At this time of year, plenty of us will be festooning the insides and outsides of our house with sparkling fairy lights and flashing neon Santas. If you want to make your property a very unappealing prospect to burgle, go further and have bright outside sensor lights fitted. Burglars like the cover of darkness, not the spotlight.

Don’t advertise any trips away

If you’re planning to visit people in the lead-up to or over the festive period, be mindful about saying that you’ll be doing so on social media. Promoting the fact that your house will be empty isn’t a great idea.

Be careful about presents under your tree

It could pay to keep your gifts - especially your expensive ones - separate and spread out. Piling them all together for the whole of December is lighting a beacon for any potential burglars. If you plan to keep some gifts in a shed, garage or other outbuilding, be sure to lock it up securely.

The key is to think smart about keys

Criminals may be immoral, but they’re not daft. Never leave keys under a pot plant or gnome by the front door for emergencies or neighbours. Criminals tend to check the obvious places for spare keys so don’t make it easy for them.

Pretend someone’s in when they’re not

Burglars watch for patterns and tend to invade homes when they know they’re empty. If you go out, leave some lights on. Better yet, hook your lights up to timers on unpredictable schedules when you go out.

Is your calendar visible?

This may seem strange, but it happens. Some burglars have confessed to police that they’ve planned burglaries around people’s schedules. How do they know them? Their kitchen calendars were visible through the window. They’ve seen ‘WEEKEND AWAY’ scribbled up in big red letters and started planning their break-in.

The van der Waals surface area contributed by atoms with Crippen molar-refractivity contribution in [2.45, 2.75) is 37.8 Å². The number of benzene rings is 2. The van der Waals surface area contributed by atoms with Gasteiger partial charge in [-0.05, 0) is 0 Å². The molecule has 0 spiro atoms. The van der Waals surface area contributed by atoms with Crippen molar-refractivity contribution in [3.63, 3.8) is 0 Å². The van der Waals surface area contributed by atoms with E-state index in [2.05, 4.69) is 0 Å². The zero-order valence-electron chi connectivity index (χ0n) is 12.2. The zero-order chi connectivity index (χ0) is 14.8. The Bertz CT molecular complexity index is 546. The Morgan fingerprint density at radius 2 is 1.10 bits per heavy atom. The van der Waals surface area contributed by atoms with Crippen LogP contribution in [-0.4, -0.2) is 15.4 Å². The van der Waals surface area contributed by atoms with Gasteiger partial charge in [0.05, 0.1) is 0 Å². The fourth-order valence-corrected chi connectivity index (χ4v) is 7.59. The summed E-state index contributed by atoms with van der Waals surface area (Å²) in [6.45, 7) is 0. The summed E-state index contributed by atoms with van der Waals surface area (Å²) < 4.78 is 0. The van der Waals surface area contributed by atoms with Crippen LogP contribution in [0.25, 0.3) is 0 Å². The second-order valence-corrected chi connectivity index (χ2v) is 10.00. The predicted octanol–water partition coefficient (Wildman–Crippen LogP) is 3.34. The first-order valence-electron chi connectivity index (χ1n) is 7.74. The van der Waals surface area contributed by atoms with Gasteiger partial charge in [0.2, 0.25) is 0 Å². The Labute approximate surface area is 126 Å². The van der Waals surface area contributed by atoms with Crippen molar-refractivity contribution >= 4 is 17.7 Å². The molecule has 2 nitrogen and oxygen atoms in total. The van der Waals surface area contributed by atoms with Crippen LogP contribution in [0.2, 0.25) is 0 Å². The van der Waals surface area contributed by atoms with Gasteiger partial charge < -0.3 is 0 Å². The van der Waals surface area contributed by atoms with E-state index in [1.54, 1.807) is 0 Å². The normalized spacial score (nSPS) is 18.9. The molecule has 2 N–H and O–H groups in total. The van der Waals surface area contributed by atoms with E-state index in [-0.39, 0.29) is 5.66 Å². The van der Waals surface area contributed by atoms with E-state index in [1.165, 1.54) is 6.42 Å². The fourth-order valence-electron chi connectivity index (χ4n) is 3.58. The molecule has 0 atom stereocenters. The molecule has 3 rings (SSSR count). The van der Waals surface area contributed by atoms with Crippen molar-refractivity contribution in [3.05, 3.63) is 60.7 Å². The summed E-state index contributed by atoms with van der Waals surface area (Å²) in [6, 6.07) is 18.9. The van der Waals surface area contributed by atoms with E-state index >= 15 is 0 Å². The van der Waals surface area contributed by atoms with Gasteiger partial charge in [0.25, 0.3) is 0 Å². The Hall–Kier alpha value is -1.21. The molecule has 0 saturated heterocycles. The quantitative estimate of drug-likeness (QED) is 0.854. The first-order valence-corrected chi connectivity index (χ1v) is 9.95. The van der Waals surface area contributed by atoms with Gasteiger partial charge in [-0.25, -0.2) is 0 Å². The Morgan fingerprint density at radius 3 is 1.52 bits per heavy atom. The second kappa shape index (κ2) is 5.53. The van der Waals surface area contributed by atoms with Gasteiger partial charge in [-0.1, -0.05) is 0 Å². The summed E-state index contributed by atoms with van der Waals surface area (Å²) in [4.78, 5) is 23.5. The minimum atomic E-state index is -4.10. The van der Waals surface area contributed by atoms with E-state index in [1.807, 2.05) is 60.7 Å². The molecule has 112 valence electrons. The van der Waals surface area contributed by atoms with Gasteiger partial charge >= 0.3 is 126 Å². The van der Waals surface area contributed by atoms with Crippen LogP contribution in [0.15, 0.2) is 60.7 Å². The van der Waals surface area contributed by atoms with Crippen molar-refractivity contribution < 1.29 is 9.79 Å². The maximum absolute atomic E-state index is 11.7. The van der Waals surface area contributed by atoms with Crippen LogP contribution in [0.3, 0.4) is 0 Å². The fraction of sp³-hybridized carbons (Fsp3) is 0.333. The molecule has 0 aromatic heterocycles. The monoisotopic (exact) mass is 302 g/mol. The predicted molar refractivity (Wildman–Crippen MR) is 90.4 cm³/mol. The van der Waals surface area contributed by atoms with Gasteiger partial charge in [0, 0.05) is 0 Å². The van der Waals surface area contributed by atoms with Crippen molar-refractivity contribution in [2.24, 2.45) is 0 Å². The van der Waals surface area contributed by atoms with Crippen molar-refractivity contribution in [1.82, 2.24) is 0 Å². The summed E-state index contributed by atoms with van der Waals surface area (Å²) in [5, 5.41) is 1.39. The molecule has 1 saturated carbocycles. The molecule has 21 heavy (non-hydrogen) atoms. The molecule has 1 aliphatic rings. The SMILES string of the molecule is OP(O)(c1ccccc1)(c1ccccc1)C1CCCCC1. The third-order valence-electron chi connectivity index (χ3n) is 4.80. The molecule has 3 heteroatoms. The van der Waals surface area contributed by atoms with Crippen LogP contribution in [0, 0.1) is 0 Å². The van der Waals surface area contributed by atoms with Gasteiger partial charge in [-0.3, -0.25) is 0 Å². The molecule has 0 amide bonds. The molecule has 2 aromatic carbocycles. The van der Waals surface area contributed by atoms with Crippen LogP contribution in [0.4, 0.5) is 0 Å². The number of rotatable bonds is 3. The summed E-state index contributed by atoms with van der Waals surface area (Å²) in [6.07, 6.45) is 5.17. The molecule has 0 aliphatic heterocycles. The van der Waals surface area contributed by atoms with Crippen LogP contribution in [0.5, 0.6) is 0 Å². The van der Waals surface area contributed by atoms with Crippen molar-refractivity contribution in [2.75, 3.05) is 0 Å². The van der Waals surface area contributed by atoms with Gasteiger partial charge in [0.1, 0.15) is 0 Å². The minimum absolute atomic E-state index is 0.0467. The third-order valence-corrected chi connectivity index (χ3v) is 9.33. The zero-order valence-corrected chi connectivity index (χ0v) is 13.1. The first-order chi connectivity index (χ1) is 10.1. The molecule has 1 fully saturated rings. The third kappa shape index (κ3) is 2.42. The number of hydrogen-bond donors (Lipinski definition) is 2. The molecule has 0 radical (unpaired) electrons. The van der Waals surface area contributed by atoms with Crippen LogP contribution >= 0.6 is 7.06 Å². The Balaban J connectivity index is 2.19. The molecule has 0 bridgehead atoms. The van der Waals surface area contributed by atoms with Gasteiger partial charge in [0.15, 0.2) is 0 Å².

Guarding against other crimes at Christmas

Unfortunately, it’s not just online fraud and house break-ins that spike during the festive season. It’s also worth being aware of - and protecting against - these:


According to a recent survey, an astounding 4.5 million drivers in the UK - that’s one in every 25 people - have broken the law by operating a vehicle while intoxicated following a Christmas party. Of course, there’s precious little you can do about the danger of other drivers consuming alcohol before getting behind the wheel. But there’s plenty you can do about your own sobriety. Never drink and drive, regardless of the time of your year.


Christmas markets attract throngs of people, most of whom will be wearing big coats with pockets stuffed full of valuable items. This is a perfect mark for pickpockets. Remember to keep cash, cards and phones nice and safe somewhere wandering hands would struggle to reach. You could even take the approach that West Midlands Police have this year. They’ve been handing out jingle bells to Christmas shoppers at the Christmas market in Coventry. Popped into pockets, they’re designed to deter thieves.


Christmas parties can make town and city centres lively places. Some revellers have a tendency to overdo the eggnog and the pints of mulled wine, though. ‘Silly Season’ sees an increase in public order offences and affray. By all means, enjoy your work Christmas do or drinks with friends out and about. But take it easy and keep an eye out for trouble. No one wants a black eye as an early Christmas present.